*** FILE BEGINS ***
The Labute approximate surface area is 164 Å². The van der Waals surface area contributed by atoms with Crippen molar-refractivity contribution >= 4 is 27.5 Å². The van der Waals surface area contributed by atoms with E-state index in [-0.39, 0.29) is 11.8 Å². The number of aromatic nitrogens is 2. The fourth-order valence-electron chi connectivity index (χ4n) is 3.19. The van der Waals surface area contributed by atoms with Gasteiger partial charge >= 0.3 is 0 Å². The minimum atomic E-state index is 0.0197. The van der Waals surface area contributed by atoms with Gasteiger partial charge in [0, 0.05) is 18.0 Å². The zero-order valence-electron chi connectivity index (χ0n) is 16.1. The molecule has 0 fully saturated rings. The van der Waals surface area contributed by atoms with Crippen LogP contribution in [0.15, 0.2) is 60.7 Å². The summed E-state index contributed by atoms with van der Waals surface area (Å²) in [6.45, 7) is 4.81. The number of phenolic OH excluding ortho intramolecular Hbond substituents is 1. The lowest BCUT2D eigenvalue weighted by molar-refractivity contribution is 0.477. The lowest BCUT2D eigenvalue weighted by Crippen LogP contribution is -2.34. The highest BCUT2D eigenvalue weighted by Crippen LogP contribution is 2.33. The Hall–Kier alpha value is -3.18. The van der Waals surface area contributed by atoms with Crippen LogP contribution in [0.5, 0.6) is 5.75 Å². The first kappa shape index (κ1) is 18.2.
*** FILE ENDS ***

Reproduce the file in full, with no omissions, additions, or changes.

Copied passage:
The Labute approximate surface area is 164 Å². The van der Waals surface area contributed by atoms with Crippen molar-refractivity contribution >= 4 is 27.5 Å². The van der Waals surface area contributed by atoms with E-state index in [-0.39, 0.29) is 11.8 Å². The number of aromatic nitrogens is 2. The fourth-order valence-electron chi connectivity index (χ4n) is 3.19. The van der Waals surface area contributed by atoms with Gasteiger partial charge >= 0.3 is 0 Å². The minimum atomic E-state index is 0.0197. The van der Waals surface area contributed by atoms with Gasteiger partial charge in [0, 0.05) is 18.0 Å². The zero-order valence-electron chi connectivity index (χ0n) is 16.1. The molecule has 0 fully saturated rings. The van der Waals surface area contributed by atoms with Crippen LogP contribution in [0.15, 0.2) is 60.7 Å². The summed E-state index contributed by atoms with van der Waals surface area (Å²) in [6.45, 7) is 4.81. The number of phenolic OH excluding ortho intramolecular Hbond substituents is 1. The lowest BCUT2D eigenvalue weighted by molar-refractivity contribution is 0.477. The lowest BCUT2D eigenvalue weighted by Crippen LogP contribution is -2.34. The highest BCUT2D eigenvalue weighted by Crippen LogP contribution is 2.33. The Hall–Kier alpha value is -3.18. The van der Waals surface area contributed by atoms with Crippen LogP contribution in [0.5, 0.6) is 5.75 Å². The first kappa shape index (κ1) is 18.2.